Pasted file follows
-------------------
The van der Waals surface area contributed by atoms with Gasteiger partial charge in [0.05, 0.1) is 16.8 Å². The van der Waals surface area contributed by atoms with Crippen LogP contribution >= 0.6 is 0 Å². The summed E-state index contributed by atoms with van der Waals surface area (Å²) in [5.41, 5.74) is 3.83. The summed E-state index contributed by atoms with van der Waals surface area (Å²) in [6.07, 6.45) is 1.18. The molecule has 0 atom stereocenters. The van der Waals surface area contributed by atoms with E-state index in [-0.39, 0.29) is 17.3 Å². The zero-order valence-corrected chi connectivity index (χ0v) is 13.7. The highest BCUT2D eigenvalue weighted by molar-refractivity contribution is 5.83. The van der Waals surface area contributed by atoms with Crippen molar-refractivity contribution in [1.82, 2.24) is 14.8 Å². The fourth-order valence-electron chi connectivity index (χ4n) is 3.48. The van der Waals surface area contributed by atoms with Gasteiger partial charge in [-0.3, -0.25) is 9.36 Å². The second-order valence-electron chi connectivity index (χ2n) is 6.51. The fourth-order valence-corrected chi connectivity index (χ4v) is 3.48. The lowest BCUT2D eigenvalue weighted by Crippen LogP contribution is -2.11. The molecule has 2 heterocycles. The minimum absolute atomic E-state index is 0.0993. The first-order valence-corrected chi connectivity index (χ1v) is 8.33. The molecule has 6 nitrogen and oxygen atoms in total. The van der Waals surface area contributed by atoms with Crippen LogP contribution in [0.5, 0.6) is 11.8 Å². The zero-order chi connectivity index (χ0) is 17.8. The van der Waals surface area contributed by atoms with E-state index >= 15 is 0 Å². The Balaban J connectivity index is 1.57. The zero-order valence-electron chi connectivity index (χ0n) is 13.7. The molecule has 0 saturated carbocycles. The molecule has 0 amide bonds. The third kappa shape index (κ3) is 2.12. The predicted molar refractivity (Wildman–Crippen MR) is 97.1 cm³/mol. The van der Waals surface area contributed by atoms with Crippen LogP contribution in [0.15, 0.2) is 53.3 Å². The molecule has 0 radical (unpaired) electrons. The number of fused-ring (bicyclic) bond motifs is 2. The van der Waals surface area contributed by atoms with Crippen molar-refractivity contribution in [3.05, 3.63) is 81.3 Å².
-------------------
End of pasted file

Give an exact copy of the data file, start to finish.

The van der Waals surface area contributed by atoms with Gasteiger partial charge in [0.05, 0.1) is 16.8 Å². The van der Waals surface area contributed by atoms with Crippen LogP contribution >= 0.6 is 0 Å². The summed E-state index contributed by atoms with van der Waals surface area (Å²) in [5.41, 5.74) is 3.83. The summed E-state index contributed by atoms with van der Waals surface area (Å²) in [6.07, 6.45) is 1.18. The molecule has 0 atom stereocenters. The van der Waals surface area contributed by atoms with E-state index in [-0.39, 0.29) is 17.3 Å². The zero-order valence-corrected chi connectivity index (χ0v) is 13.7. The highest BCUT2D eigenvalue weighted by molar-refractivity contribution is 5.83. The van der Waals surface area contributed by atoms with Crippen molar-refractivity contribution in [1.82, 2.24) is 14.8 Å². The fourth-order valence-electron chi connectivity index (χ4n) is 3.48. The van der Waals surface area contributed by atoms with Gasteiger partial charge in [-0.3, -0.25) is 9.36 Å². The second-order valence-electron chi connectivity index (χ2n) is 6.51. The fourth-order valence-corrected chi connectivity index (χ4v) is 3.48. The lowest BCUT2D eigenvalue weighted by Crippen LogP contribution is -2.11. The molecule has 2 heterocycles. The minimum absolute atomic E-state index is 0.0993. The first-order valence-corrected chi connectivity index (χ1v) is 8.33. The molecule has 6 nitrogen and oxygen atoms in total. The van der Waals surface area contributed by atoms with Crippen LogP contribution in [0.5, 0.6) is 11.8 Å². The zero-order chi connectivity index (χ0) is 17.8. The van der Waals surface area contributed by atoms with E-state index >= 15 is 0 Å². The Balaban J connectivity index is 1.57. The zero-order valence-electron chi connectivity index (χ0n) is 13.7. The molecule has 0 saturated carbocycles. The molecule has 0 amide bonds. The third kappa shape index (κ3) is 2.12. The predicted molar refractivity (Wildman–Crippen MR) is 97.1 cm³/mol. The van der Waals surface area contributed by atoms with Crippen LogP contribution in [0.15, 0.2) is 53.3 Å². The molecule has 0 radical (unpaired) electrons. The number of fused-ring (bicyclic) bond motifs is 2. The van der Waals surface area contributed by atoms with Crippen molar-refractivity contribution in [3.05, 3.63) is 81.3 Å².